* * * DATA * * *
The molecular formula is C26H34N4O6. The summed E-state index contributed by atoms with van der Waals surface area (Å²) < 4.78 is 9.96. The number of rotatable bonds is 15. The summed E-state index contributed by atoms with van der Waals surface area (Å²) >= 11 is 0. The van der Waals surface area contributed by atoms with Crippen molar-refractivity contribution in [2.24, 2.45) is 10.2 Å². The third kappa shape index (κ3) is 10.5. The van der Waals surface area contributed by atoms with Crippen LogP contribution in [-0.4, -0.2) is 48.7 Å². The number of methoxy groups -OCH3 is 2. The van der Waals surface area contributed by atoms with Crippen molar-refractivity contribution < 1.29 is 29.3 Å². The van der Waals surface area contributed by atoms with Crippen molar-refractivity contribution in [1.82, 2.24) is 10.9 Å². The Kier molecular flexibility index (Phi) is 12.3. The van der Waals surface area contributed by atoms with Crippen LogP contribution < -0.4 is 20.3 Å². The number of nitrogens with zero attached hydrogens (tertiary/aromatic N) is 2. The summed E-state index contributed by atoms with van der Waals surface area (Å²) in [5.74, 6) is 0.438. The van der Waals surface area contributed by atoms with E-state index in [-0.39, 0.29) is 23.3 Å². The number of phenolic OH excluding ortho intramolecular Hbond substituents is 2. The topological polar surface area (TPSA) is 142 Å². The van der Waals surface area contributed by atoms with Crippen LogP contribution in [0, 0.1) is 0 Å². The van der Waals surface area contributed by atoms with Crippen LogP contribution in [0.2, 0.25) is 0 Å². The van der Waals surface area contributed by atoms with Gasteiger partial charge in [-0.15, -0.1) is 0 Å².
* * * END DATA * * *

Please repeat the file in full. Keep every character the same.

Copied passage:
The molecular formula is C26H34N4O6. The summed E-state index contributed by atoms with van der Waals surface area (Å²) < 4.78 is 9.96. The number of rotatable bonds is 15. The summed E-state index contributed by atoms with van der Waals surface area (Å²) >= 11 is 0. The van der Waals surface area contributed by atoms with Crippen molar-refractivity contribution in [2.24, 2.45) is 10.2 Å². The third kappa shape index (κ3) is 10.5. The van der Waals surface area contributed by atoms with Crippen LogP contribution in [-0.4, -0.2) is 48.7 Å². The number of methoxy groups -OCH3 is 2. The van der Waals surface area contributed by atoms with Crippen molar-refractivity contribution < 1.29 is 29.3 Å². The van der Waals surface area contributed by atoms with Crippen molar-refractivity contribution in [1.82, 2.24) is 10.9 Å². The Kier molecular flexibility index (Phi) is 12.3. The van der Waals surface area contributed by atoms with Crippen LogP contribution < -0.4 is 20.3 Å². The number of nitrogens with zero attached hydrogens (tertiary/aromatic N) is 2. The summed E-state index contributed by atoms with van der Waals surface area (Å²) in [5.74, 6) is 0.438. The van der Waals surface area contributed by atoms with E-state index in [-0.39, 0.29) is 23.3 Å². The number of phenolic OH excluding ortho intramolecular Hbond substituents is 2. The topological polar surface area (TPSA) is 142 Å². The van der Waals surface area contributed by atoms with Crippen LogP contribution in [0, 0.1) is 0 Å². The van der Waals surface area contributed by atoms with Crippen LogP contribution in [0.2, 0.25) is 0 Å². The van der Waals surface area contributed by atoms with Gasteiger partial charge in [-0.15, -0.1) is 0 Å².